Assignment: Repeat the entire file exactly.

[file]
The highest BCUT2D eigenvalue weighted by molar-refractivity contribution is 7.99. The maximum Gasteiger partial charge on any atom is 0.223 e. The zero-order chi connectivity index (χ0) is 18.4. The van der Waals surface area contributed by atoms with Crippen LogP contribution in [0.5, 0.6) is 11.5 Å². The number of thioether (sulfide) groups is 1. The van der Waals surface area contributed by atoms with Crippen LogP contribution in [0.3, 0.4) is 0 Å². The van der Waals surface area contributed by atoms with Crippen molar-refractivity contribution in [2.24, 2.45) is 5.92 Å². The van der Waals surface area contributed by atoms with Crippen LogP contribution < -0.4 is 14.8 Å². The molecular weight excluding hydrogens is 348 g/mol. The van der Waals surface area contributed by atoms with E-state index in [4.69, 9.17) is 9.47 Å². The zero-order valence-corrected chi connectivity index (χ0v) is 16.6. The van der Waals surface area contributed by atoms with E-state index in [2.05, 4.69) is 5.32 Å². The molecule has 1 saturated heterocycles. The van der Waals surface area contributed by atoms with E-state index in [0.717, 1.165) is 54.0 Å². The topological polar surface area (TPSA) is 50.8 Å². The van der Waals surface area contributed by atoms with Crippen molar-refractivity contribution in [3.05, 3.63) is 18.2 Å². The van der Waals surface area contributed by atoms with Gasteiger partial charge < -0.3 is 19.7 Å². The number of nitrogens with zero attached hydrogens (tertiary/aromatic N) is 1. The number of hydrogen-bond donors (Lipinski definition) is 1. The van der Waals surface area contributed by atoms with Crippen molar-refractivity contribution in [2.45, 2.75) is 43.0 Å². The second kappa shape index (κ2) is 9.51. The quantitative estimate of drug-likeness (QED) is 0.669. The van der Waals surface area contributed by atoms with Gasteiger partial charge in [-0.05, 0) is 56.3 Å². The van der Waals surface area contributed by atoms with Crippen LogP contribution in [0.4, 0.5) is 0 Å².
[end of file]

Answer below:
The highest BCUT2D eigenvalue weighted by molar-refractivity contribution is 7.99. The maximum Gasteiger partial charge on any atom is 0.223 e. The zero-order chi connectivity index (χ0) is 18.4. The van der Waals surface area contributed by atoms with Crippen LogP contribution in [0.5, 0.6) is 11.5 Å². The number of thioether (sulfide) groups is 1. The van der Waals surface area contributed by atoms with Crippen LogP contribution in [0.3, 0.4) is 0 Å². The van der Waals surface area contributed by atoms with Crippen molar-refractivity contribution in [2.24, 2.45) is 5.92 Å². The van der Waals surface area contributed by atoms with Crippen LogP contribution < -0.4 is 14.8 Å². The molecular weight excluding hydrogens is 348 g/mol. The van der Waals surface area contributed by atoms with E-state index in [4.69, 9.17) is 9.47 Å². The zero-order valence-corrected chi connectivity index (χ0v) is 16.6. The van der Waals surface area contributed by atoms with E-state index in [2.05, 4.69) is 5.32 Å². The molecule has 1 saturated heterocycles. The van der Waals surface area contributed by atoms with E-state index in [0.717, 1.165) is 54.0 Å². The topological polar surface area (TPSA) is 50.8 Å². The van der Waals surface area contributed by atoms with Crippen molar-refractivity contribution in [3.05, 3.63) is 18.2 Å². The van der Waals surface area contributed by atoms with Gasteiger partial charge < -0.3 is 19.7 Å². The number of nitrogens with zero attached hydrogens (tertiary/aromatic N) is 1. The number of hydrogen-bond donors (Lipinski definition) is 1. The van der Waals surface area contributed by atoms with Crippen molar-refractivity contribution in [2.45, 2.75) is 43.0 Å². The second kappa shape index (κ2) is 9.51. The quantitative estimate of drug-likeness (QED) is 0.669. The van der Waals surface area contributed by atoms with Gasteiger partial charge in [-0.05, 0) is 56.3 Å². The van der Waals surface area contributed by atoms with Crippen LogP contribution in [0.4, 0.5) is 0 Å².